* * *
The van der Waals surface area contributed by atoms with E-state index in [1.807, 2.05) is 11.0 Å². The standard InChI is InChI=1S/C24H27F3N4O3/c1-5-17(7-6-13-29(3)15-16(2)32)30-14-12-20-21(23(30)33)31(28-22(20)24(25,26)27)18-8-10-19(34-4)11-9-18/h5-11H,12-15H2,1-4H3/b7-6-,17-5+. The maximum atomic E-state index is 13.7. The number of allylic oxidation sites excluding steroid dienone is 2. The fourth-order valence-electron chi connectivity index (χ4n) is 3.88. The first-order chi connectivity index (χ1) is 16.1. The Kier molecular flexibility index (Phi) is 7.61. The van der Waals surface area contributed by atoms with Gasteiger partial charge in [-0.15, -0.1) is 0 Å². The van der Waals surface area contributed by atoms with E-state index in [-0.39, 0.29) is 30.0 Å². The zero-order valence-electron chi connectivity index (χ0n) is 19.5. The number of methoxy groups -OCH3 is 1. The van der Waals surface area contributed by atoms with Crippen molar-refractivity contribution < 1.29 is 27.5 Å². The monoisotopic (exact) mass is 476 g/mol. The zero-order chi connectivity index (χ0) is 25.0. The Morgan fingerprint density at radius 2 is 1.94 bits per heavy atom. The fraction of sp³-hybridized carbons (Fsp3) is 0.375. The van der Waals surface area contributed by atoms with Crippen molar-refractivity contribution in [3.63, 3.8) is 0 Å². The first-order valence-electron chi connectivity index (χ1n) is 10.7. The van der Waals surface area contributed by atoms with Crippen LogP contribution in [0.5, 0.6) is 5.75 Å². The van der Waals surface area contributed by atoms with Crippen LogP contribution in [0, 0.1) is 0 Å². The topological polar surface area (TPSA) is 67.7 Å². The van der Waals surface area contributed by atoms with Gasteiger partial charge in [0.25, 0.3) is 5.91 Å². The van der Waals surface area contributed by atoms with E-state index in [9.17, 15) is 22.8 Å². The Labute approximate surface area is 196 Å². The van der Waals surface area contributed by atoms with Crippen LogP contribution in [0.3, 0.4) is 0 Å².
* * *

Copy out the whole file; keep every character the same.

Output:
The van der Waals surface area contributed by atoms with E-state index in [1.807, 2.05) is 11.0 Å². The standard InChI is InChI=1S/C24H27F3N4O3/c1-5-17(7-6-13-29(3)15-16(2)32)30-14-12-20-21(23(30)33)31(28-22(20)24(25,26)27)18-8-10-19(34-4)11-9-18/h5-11H,12-15H2,1-4H3/b7-6-,17-5+. The maximum atomic E-state index is 13.7. The number of allylic oxidation sites excluding steroid dienone is 2. The fourth-order valence-electron chi connectivity index (χ4n) is 3.88. The first-order chi connectivity index (χ1) is 16.1. The Kier molecular flexibility index (Phi) is 7.61. The van der Waals surface area contributed by atoms with Gasteiger partial charge in [-0.15, -0.1) is 0 Å². The van der Waals surface area contributed by atoms with E-state index in [-0.39, 0.29) is 30.0 Å². The zero-order valence-electron chi connectivity index (χ0n) is 19.5. The number of methoxy groups -OCH3 is 1. The van der Waals surface area contributed by atoms with Crippen molar-refractivity contribution < 1.29 is 27.5 Å². The monoisotopic (exact) mass is 476 g/mol. The zero-order chi connectivity index (χ0) is 25.0. The Morgan fingerprint density at radius 2 is 1.94 bits per heavy atom. The fraction of sp³-hybridized carbons (Fsp3) is 0.375. The van der Waals surface area contributed by atoms with Crippen molar-refractivity contribution in [3.63, 3.8) is 0 Å². The first-order valence-electron chi connectivity index (χ1n) is 10.7. The van der Waals surface area contributed by atoms with Crippen LogP contribution in [0.5, 0.6) is 5.75 Å². The van der Waals surface area contributed by atoms with Crippen LogP contribution in [0, 0.1) is 0 Å². The topological polar surface area (TPSA) is 67.7 Å². The van der Waals surface area contributed by atoms with Gasteiger partial charge in [0.25, 0.3) is 5.91 Å². The van der Waals surface area contributed by atoms with E-state index in [9.17, 15) is 22.8 Å². The Labute approximate surface area is 196 Å². The van der Waals surface area contributed by atoms with Crippen LogP contribution in [0.3, 0.4) is 0 Å².